Which food for my Dog


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How To Choose A Dog Food ?

The starting point of a good dog food is to cover all the nutritional needs of the dog:

  • in calories
  • all essential nutrients: amino acids, fatty acids, minerals, vitamins, etc.

The best food can have the worst effects if it is not fed in reasonable quantities. Dog food bags have daily ration charts based on your dog’s weight. Weigh your dog regularly and adjust rations as weight changes.

Dry, Wet Or Home ?

Dogs are gluttons by nature. Wet foods, because of their texture and palatability, have advantages at the time of weaning. On the other hand, dogs often tend to eat this type of food very (or even too) quickly. You may be tempted to give him something to eat when he comes to you! Remember that overfeeding always leads to overweight.

Dry Food

Dry dog food has the great advantage of being easy to dose (even if the recommended daily volume seems low). Dry dog food keeps well and, if it is a high quality food, it will be perfectly adapted to your dog’s needs. Their composition will perfectly match your dog’s needs according to his specificities. There are nutritional puzzles and dry foods that are suitable for every type of dog and every stage of its life.

Home-made food (prepared at home) is very difficult to dose and balance according to the dog’s real needs. The meat/rice/vegetable mixture must be supplemented with a specific mineral and vitamin intake.

Take Into Account The Size Of The Dog

Small dogs (< 10 kg) are much more affected by dental disease than large dogs. Giving kibble of a size, shape and texture that encourages the dog to chew helps with oral hygiene.

A Concrete Example

A 50 kg Rottweiler does not need 5 times more calories than a 10 kg Cocker spaniel. Its caloric intake only needs to be multiplied by 3.3. This difference is especially important to consider during growth. This is a period when the daily energy requirement is very important.

Large breed puppies are also much more sensitive than small breeds to excess calcium in their diet. Therefore, a large breed puppy food normally has a lower energy density than a small breed puppy food. The calcium level should be calculated according to the daily ration to be fed to the dog.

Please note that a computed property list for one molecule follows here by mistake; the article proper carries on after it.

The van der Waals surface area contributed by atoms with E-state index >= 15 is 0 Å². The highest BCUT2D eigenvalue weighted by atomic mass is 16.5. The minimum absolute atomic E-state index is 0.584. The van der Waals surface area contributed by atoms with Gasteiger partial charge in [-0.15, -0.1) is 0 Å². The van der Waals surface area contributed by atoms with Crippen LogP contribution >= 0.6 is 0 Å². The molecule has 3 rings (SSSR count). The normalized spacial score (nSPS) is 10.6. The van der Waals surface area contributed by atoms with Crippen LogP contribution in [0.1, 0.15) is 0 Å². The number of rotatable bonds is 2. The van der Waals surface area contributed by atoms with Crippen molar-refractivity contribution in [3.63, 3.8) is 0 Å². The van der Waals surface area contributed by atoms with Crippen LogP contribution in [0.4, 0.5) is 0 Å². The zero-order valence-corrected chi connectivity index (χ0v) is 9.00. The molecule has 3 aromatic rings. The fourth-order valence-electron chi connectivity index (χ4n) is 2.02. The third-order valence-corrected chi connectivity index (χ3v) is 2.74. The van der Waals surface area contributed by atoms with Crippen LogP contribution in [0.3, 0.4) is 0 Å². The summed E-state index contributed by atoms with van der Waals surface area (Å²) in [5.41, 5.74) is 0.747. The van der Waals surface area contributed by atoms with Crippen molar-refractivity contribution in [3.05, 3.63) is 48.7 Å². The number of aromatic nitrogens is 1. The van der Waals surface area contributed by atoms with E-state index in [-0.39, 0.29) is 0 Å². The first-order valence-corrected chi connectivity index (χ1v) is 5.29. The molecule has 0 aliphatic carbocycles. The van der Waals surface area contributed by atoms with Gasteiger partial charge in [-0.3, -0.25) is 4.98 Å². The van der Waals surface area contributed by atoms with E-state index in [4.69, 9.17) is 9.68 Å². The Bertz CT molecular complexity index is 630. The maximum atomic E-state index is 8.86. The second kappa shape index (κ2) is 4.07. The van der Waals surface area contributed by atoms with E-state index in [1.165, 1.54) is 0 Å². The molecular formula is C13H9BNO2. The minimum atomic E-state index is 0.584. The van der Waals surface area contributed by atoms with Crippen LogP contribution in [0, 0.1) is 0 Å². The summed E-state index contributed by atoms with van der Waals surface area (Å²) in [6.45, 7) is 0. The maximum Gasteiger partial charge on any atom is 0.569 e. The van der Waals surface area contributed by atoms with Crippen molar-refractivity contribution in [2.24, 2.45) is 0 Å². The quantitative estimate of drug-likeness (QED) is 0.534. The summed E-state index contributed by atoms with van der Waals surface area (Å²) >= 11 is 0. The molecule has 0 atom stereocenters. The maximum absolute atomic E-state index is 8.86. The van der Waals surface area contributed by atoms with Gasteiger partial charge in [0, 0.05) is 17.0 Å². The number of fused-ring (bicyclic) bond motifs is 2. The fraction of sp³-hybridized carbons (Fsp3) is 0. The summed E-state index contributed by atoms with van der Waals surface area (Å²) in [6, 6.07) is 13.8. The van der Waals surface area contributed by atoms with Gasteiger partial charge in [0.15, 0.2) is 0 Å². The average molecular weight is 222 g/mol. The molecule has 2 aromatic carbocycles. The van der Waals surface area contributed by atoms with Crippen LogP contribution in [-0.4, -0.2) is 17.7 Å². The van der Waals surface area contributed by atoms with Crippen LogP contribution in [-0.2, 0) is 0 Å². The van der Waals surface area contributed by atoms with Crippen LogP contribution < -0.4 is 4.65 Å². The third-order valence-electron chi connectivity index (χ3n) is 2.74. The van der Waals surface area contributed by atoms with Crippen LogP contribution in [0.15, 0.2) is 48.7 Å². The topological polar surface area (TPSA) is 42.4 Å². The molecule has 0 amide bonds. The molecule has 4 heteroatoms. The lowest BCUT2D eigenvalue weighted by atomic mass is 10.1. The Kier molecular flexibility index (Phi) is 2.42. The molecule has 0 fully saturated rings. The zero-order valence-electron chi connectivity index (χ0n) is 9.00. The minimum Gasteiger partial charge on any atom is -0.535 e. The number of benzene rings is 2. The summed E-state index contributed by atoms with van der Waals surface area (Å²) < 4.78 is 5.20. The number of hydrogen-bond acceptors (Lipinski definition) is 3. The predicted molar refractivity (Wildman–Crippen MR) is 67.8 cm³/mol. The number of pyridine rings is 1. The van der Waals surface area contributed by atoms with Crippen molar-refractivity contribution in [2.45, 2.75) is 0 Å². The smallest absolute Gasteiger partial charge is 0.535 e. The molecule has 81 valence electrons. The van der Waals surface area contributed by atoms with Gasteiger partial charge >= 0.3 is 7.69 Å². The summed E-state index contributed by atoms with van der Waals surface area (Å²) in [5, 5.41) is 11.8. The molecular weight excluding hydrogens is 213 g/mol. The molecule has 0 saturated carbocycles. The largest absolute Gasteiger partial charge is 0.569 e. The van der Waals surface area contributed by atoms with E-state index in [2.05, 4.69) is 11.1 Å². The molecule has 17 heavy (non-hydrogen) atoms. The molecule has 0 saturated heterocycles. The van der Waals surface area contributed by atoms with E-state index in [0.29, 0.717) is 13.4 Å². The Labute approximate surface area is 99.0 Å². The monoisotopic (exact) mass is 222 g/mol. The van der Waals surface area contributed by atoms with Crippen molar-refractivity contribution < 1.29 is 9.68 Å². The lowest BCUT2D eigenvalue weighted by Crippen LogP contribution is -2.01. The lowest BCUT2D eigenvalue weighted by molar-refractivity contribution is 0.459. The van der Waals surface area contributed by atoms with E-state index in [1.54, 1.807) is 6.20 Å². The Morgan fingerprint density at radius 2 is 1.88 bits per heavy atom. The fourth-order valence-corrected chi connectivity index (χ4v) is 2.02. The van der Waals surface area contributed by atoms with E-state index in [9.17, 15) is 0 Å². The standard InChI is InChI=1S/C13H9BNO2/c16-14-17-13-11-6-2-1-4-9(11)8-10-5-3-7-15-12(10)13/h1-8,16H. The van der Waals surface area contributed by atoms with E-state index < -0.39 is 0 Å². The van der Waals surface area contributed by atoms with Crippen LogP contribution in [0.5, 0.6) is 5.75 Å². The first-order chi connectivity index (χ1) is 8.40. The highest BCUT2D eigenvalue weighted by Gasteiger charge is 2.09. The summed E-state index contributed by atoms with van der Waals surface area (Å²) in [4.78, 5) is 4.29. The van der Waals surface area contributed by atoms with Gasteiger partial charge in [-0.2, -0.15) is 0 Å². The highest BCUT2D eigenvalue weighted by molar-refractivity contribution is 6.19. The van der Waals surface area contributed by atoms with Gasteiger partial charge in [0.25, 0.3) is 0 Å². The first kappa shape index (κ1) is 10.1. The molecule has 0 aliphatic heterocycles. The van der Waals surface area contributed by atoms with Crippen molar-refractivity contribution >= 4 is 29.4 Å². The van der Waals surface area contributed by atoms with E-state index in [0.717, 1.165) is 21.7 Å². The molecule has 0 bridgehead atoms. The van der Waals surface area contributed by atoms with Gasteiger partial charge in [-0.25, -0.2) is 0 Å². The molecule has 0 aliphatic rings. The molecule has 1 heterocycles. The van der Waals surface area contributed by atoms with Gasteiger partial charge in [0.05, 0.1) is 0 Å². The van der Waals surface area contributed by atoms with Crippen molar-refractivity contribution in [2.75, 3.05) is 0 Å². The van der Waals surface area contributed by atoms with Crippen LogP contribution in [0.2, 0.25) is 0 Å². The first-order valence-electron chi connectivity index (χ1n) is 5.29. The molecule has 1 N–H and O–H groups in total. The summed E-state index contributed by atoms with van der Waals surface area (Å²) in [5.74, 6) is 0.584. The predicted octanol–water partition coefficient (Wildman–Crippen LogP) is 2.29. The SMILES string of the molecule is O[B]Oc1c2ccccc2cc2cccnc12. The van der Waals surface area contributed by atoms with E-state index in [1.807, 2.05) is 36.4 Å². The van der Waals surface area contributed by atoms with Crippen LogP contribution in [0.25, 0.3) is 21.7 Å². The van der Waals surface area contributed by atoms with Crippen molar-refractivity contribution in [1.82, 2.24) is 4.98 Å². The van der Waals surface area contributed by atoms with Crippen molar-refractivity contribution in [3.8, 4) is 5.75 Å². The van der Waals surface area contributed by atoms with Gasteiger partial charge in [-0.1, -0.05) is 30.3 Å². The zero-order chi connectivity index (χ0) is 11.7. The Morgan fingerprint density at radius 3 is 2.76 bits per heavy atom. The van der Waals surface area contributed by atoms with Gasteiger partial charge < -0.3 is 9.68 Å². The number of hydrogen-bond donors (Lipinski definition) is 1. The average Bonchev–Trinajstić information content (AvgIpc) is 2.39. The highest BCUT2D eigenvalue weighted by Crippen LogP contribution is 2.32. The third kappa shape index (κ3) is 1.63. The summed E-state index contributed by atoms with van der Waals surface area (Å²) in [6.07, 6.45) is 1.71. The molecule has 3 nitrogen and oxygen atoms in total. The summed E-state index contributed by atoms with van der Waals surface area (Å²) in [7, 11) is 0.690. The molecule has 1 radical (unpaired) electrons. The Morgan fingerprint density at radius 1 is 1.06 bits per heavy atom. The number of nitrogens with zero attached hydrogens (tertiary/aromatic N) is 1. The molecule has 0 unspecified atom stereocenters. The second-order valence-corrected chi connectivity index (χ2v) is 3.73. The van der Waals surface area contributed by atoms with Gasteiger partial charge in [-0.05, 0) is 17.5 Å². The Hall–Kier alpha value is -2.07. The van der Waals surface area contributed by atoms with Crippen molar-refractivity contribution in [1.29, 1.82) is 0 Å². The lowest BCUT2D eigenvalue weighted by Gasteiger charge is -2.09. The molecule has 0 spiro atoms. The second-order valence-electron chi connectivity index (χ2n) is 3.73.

The Case Of Large Dogs

Large dogs produce wetter (and less easily scooped!) stools than small dogs. An immediate improvement can then be obtained by seeking maximum protein digestibility.

The choice of raw materials and the care taken in cooking the food therefore have a major influence on the consistency of the stool.

The Puppy’s Nutritional Deficiency

A deficiency occurs when the diet does not contain enough of an essential nutrient.

For industrially formulated feeds, the generalization of the use of food standards due to the knowledge of the animal and its needs, makes this type of deficiency quite unlikely. For home-prepared foods, it is quite different.

In fact, certain ingredients inhibit the absorption of a nutrient. These anti-nutritional factors are often well known. The resulting disorders are now observed only exceptionally.

The temptation for the owner to add an ingredient to his dog’s food to “please him” can have serious consequences.

Some Mistakes Not To Make

Excessive consumption of raw egg white in the diet causes a deficiency in biotin (Vitamin H). This will have consequences on the quality of the coat:

  • hair loss,
  • skin lesions,
  • neuromuscular disorders.


Overconsumption of raw fish can cause a deficiency in vitamin B1 (thiamine), which is essential for the functioning of the nervous system.

Bone demineralization, which causes fractures, and soft tissue calcification, which causes heart problems, are linked to a vitamin D deficiency.

Long-term antibiotic treatments will also disturb the intestinal flora. They can also lead to malabsorption of nutrients and thus cause deficiencies. Any medical treatment must be done under the supervision of your veterinarian.

Too Low Digestibility Of The Feed

A food that is not digestible enough (poor quality proteins) often results in :

  • digestive disorders of the puppy,
  • soft and foul-smelling stools,
  • diarrhea causing malabsorption of nutrients and may lead to deficiencies.


Finally, any disease leading to an alteration of the digestive absorption phenomena leads to secondary deficiencies. For example

  • chronic intestinal parasitism: the dog loses weight, its coat becomes altered.
  • chronic pancreatic insufficiency: the poor digestion of fats is also responsible for weight loss, but also for a deficiency in essential fatty acids.


When disorders are observed that may be related to a lack of this or that nutrient, it is advisable to first question the food supplements that are distributed to him. Pathological predispositions are also related to the breed and its general health.